Superflare of 2012
With over 4.5 million views, this NASA video of an absolutely massive 2012 solar flare – having a coronal mass ejection of over 900 miles per hour is simply amazing. Oh, and think about that 900 miles per hour mass ejection from the sun figure … that’s over 1,320 feet traveled every second. I’d call that fast.
So when a new study comes out in Nature commons that talks about “superflares” that are one to six orders-of-magnitude larger that the largest flares observed on the Sun throughout the space age”, thinking about how that might affect us here on Earth comes to mind pretty quickly.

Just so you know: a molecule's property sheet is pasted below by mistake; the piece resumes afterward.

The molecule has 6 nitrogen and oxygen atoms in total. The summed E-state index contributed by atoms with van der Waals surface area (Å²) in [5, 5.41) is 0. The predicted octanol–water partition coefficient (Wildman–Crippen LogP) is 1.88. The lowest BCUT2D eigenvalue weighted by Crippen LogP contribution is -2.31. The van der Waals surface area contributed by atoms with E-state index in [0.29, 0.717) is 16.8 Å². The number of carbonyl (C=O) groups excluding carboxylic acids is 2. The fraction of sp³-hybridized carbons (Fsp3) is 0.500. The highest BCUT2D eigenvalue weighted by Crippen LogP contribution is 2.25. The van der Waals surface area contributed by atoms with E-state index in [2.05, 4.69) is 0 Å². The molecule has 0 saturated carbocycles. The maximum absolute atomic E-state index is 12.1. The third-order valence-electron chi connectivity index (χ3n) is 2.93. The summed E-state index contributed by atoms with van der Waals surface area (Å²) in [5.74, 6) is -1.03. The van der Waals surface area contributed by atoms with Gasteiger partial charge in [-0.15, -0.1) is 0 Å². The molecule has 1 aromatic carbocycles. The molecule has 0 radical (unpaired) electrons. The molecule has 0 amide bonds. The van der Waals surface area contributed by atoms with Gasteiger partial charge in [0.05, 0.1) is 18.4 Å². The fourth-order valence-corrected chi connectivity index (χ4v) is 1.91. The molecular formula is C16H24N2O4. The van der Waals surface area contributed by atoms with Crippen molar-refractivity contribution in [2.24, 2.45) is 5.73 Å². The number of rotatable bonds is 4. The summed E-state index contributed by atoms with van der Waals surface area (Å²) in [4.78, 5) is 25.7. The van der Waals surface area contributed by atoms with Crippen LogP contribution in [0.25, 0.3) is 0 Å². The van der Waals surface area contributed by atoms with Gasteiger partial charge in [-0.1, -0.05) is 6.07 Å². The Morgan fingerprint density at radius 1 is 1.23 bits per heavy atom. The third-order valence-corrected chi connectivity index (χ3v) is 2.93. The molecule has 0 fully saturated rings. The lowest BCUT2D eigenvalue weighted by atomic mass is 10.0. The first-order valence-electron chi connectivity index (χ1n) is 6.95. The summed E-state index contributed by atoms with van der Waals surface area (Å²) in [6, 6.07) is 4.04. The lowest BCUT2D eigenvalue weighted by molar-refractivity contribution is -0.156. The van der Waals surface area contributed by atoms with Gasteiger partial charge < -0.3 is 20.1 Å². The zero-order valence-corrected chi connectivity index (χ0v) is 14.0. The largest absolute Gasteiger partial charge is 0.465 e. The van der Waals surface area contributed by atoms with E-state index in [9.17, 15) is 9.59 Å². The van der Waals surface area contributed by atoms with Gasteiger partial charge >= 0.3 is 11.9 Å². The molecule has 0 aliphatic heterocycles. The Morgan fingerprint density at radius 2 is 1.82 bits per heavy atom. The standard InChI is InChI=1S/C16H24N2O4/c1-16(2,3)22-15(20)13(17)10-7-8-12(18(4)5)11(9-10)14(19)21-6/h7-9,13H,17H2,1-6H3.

They go on to say “The largest known solar flare was the Carrington event in AD 1859 … This flare and the associated coronal mass ejection were so large that they caused world-wide auroras and allowed telegraphs to operate on the currents induced by the accompanying geomagnetic storm.”
Now that’s big. But that’s not a “superflare”.
According to Daniel Clery on his Solar flare article in Sciencemag.com, even though other stars produce “superflares” up to 10,000 times the largest solar flare ever detected, “about 10% of those had magnetic fields similar to or weaker than the sun’s”.
Not sure about you, but that’s a bit disconcerting to me. The nature.com study didn’t discuss the odds of that happening, but as Daniel said in his article … “So, back up your data and stock up on candles”!
Take a minute to watch the below NASA video of the 2012 Solar flare event, it really is worth the time …